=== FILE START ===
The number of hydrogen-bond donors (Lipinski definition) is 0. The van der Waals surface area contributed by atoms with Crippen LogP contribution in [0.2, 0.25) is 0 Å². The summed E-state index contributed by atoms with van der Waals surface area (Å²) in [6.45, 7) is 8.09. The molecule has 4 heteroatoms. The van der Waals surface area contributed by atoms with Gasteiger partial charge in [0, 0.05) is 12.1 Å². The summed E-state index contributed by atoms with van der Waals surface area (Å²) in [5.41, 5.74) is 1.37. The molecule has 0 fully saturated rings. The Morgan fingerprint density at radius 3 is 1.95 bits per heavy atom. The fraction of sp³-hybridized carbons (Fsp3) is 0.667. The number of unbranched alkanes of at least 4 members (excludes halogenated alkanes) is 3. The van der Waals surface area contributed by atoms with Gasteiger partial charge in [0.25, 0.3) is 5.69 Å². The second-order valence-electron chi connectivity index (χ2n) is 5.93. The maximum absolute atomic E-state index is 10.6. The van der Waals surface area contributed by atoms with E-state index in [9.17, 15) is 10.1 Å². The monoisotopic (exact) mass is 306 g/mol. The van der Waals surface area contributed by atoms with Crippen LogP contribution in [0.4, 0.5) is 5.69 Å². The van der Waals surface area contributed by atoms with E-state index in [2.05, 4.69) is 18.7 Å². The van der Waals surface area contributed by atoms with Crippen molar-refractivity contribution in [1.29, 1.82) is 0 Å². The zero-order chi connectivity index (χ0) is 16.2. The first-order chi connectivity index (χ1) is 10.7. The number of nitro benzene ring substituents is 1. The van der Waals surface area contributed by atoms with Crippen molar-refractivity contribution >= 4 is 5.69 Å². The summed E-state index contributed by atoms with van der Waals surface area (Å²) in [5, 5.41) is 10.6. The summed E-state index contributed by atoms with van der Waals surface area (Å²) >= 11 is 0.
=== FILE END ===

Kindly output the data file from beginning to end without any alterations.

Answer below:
The number of hydrogen-bond donors (Lipinski definition) is 0. The van der Waals surface area contributed by atoms with Crippen LogP contribution in [0.2, 0.25) is 0 Å². The summed E-state index contributed by atoms with van der Waals surface area (Å²) in [6.45, 7) is 8.09. The molecule has 4 heteroatoms. The van der Waals surface area contributed by atoms with Gasteiger partial charge in [0, 0.05) is 12.1 Å². The summed E-state index contributed by atoms with van der Waals surface area (Å²) in [5.41, 5.74) is 1.37. The molecule has 0 fully saturated rings. The Morgan fingerprint density at radius 3 is 1.95 bits per heavy atom. The fraction of sp³-hybridized carbons (Fsp3) is 0.667. The number of unbranched alkanes of at least 4 members (excludes halogenated alkanes) is 3. The van der Waals surface area contributed by atoms with Gasteiger partial charge in [0.25, 0.3) is 5.69 Å². The second-order valence-electron chi connectivity index (χ2n) is 5.93. The maximum absolute atomic E-state index is 10.6. The van der Waals surface area contributed by atoms with E-state index in [9.17, 15) is 10.1 Å². The monoisotopic (exact) mass is 306 g/mol. The van der Waals surface area contributed by atoms with Crippen LogP contribution in [0.4, 0.5) is 5.69 Å². The van der Waals surface area contributed by atoms with E-state index in [2.05, 4.69) is 18.7 Å². The van der Waals surface area contributed by atoms with Crippen molar-refractivity contribution in [1.29, 1.82) is 0 Å². The zero-order chi connectivity index (χ0) is 16.2. The first-order chi connectivity index (χ1) is 10.7. The number of nitro benzene ring substituents is 1. The van der Waals surface area contributed by atoms with Crippen molar-refractivity contribution >= 4 is 5.69 Å². The summed E-state index contributed by atoms with van der Waals surface area (Å²) in [5, 5.41) is 10.6. The summed E-state index contributed by atoms with van der Waals surface area (Å²) >= 11 is 0.